Yes, it would. Unfortunately it's a pretty subjective exercise. In some neighborhoods, it's probably not reasonable to expect rents to equal PITI (not after adjusting for opportunity cost of down payment anyway). But in some places it is, and in some we are already there. Sorry I can't be of more help on this question, as I just don't have the data... this is an area where everyone needs to do their own research. (Though anyone is welcome to share their research here. :-)

Submitted by Rich Toscano on February 27, 2011 - 11:48pm.

threadkiller wrote:
So Rich! When are you going to buy?

I won't be buying any time soon, but that really doesn't mean anything. I own a business, with employees, and have significant potential for income fluctuations. I want to be able to rapidly scale back my expenses if needed, and it's just easier to do that as a renter.

So for now I'm not interested in owning a home, and that's the main reason why. That primary consideration has nothing to do with the market.

However, adding somewhat to the decision is that fact that I like living in Cardiff, which still seems to be pretty overpriced. So there's a bit of a sub-market consideration there. And it helps that I rent a house that I would be perfectly happy to live in forever.

Submitted by carlsbadworker on February 28, 2011 - 11:07am.

Rich Toscano wrote:
the future is fairly unknowable. Those who depend on a specific path for home prices do so at their own risk.

The future is always unknowable...at any point of time. But rational thinking is still pretty powerful to help guide the prediction. I only have one question on the housing market that I am unable to answer: what is going to happen to "shadow inventory"? Can it be absorbed in the normal housing up-trend or it is too big to be resolved without price drop?

Many discussions have been focused on the effects of government inflationary policy and their willingness to go further. But I have still not got satisfactory answer to whether the government can use its power to resolve the problem of "shadow inventory"...if it exists at all. Now that the stimulus money has went away and sales have dropped...I don't care about the resulting price of the home that much...but I do wonder if the sale volume is higher comparing to the default volume?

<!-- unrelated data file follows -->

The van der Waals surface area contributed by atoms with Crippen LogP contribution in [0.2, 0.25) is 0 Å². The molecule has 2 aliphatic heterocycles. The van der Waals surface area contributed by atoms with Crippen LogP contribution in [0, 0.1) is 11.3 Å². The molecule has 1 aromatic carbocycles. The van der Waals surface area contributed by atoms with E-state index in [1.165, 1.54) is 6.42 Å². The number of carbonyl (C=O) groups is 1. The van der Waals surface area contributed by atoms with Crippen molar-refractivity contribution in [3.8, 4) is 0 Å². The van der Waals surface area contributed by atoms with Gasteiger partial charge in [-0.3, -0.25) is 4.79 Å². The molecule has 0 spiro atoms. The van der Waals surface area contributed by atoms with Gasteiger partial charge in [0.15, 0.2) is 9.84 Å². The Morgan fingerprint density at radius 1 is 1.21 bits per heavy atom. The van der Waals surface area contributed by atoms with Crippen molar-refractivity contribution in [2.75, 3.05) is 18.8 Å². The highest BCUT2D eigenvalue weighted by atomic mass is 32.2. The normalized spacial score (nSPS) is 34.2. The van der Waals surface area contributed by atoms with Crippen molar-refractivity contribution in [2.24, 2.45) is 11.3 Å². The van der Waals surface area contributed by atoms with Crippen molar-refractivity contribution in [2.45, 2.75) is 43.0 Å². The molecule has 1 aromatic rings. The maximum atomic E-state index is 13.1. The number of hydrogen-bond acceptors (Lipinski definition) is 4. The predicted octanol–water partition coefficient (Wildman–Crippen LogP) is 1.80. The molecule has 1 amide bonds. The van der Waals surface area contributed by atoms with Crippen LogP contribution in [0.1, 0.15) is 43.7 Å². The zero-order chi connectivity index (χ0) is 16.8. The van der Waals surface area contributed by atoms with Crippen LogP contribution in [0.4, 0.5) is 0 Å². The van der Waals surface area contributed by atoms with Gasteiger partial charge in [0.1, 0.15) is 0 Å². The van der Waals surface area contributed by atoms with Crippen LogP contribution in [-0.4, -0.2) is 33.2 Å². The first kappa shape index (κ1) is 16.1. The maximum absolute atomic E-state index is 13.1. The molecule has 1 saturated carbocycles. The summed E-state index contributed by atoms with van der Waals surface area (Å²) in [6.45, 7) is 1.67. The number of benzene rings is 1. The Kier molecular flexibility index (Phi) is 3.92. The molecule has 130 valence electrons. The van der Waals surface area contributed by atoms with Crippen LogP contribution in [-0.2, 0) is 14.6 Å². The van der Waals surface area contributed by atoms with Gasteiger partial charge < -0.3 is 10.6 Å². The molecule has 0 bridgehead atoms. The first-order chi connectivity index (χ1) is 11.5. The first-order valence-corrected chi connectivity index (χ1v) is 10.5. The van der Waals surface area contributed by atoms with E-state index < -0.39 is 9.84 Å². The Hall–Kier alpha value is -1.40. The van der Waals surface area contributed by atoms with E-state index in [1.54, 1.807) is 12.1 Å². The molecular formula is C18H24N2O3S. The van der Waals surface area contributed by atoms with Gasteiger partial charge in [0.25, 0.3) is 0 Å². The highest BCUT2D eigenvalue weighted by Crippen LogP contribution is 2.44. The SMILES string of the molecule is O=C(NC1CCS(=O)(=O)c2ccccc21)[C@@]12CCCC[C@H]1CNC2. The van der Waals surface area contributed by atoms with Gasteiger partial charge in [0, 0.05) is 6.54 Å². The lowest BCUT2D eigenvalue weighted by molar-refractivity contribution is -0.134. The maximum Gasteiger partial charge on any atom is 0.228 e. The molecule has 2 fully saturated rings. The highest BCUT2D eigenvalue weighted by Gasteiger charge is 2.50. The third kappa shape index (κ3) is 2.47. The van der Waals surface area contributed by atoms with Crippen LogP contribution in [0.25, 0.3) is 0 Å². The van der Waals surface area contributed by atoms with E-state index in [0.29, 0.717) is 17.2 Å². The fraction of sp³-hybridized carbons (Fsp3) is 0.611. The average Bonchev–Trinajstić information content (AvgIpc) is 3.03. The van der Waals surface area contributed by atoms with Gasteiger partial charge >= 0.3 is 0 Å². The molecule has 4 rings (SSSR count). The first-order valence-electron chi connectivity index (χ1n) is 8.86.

P.S. Did some quick research and add a few more data points:
http://boombustblog.com/media/wpmu/uploa...
http://www.standardandpoors.com/ratings/...

Submitted by sdrealtor on February 28, 2011 - 11:45am.

I may not be in the majority but I dont beleivew it is too big to be absorbed. Construction of new homes has been virtually halted. I expect the "Shadow inventory" to gradually reach the market over the next 2 to 5 years (perhaps longer) on a slowly measured basis as it has for the last 3 years. Prices should continue trading in a narrow range (+/-) for the foreseable future. Expect more of the same. Its a long road back but we are heading back in the right direction.

Submitted by Rich Toscano on February 28, 2011 - 12:10pm.

carlsbadworker wrote:
Rich Toscano wrote:
the future is fairly unknowable. Those who depend on a specific path for home prices do so at their own risk.

The future is always unknowable...at any point of time. But rational thinking is still pretty powerful to help guide the prediction.

The full thought that you partially quoted was:

"with neither serious over- nor undervaluation to be our guide, the future is fairly unknowable."

I think it's pretty clear that I am saying that the future is a lot more knowable (though not entirely so, obviously) if there is an extreme over or undervaluation present.

carlsbadworker wrote:
I only have one question on the housing market that I am unable to answer: what is going to happen to "shadow inventory"? Can it be absorbed in the normal housing up-trend or it is too big to be resolved without price drop?